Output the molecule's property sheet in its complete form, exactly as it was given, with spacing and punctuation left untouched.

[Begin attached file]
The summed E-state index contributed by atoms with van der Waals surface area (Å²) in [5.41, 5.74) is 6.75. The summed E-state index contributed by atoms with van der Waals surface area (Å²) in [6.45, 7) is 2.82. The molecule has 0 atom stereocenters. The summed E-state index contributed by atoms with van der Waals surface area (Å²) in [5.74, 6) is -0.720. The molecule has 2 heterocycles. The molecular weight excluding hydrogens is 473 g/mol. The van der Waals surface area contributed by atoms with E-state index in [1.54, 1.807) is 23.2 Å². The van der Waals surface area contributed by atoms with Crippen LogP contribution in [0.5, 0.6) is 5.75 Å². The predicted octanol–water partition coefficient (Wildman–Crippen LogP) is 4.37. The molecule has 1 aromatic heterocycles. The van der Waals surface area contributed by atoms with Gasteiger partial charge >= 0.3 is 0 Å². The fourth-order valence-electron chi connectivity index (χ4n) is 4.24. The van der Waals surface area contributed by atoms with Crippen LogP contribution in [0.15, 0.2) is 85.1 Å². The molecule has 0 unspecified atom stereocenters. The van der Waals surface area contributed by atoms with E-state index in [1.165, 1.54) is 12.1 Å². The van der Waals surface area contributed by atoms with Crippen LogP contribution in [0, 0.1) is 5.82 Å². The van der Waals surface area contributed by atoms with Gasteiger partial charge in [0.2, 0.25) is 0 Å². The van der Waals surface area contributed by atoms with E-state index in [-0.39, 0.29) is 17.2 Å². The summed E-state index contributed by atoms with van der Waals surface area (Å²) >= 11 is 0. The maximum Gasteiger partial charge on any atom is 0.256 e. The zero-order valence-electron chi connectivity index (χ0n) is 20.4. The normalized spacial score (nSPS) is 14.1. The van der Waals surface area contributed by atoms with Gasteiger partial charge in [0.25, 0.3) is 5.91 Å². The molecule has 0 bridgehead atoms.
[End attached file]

The summed E-state index contributed by atoms with van der Waals surface area (Å²) in [5.41, 5.74) is 6.75. The summed E-state index contributed by atoms with van der Waals surface area (Å²) in [6.45, 7) is 2.82. The molecule has 0 atom stereocenters. The summed E-state index contributed by atoms with van der Waals surface area (Å²) in [5.74, 6) is -0.720. The molecule has 2 heterocycles. The molecular weight excluding hydrogens is 473 g/mol. The van der Waals surface area contributed by atoms with E-state index in [1.54, 1.807) is 23.2 Å². The van der Waals surface area contributed by atoms with Crippen LogP contribution in [0.5, 0.6) is 5.75 Å². The predicted octanol–water partition coefficient (Wildman–Crippen LogP) is 4.37. The molecule has 1 aromatic heterocycles. The van der Waals surface area contributed by atoms with Gasteiger partial charge >= 0.3 is 0 Å². The fourth-order valence-electron chi connectivity index (χ4n) is 4.24. The van der Waals surface area contributed by atoms with Crippen LogP contribution in [0.15, 0.2) is 85.1 Å². The molecule has 0 unspecified atom stereocenters. The van der Waals surface area contributed by atoms with E-state index in [1.165, 1.54) is 12.1 Å². The van der Waals surface area contributed by atoms with Crippen LogP contribution in [0, 0.1) is 5.82 Å². The van der Waals surface area contributed by atoms with Gasteiger partial charge in [0.2, 0.25) is 0 Å². The van der Waals surface area contributed by atoms with E-state index in [-0.39, 0.29) is 17.2 Å². The summed E-state index contributed by atoms with van der Waals surface area (Å²) >= 11 is 0. The maximum Gasteiger partial charge on any atom is 0.256 e. The zero-order valence-electron chi connectivity index (χ0n) is 20.4. The normalized spacial score (nSPS) is 14.1. The van der Waals surface area contributed by atoms with Gasteiger partial charge in [0.25, 0.3) is 5.91 Å². The molecule has 0 bridgehead atoms.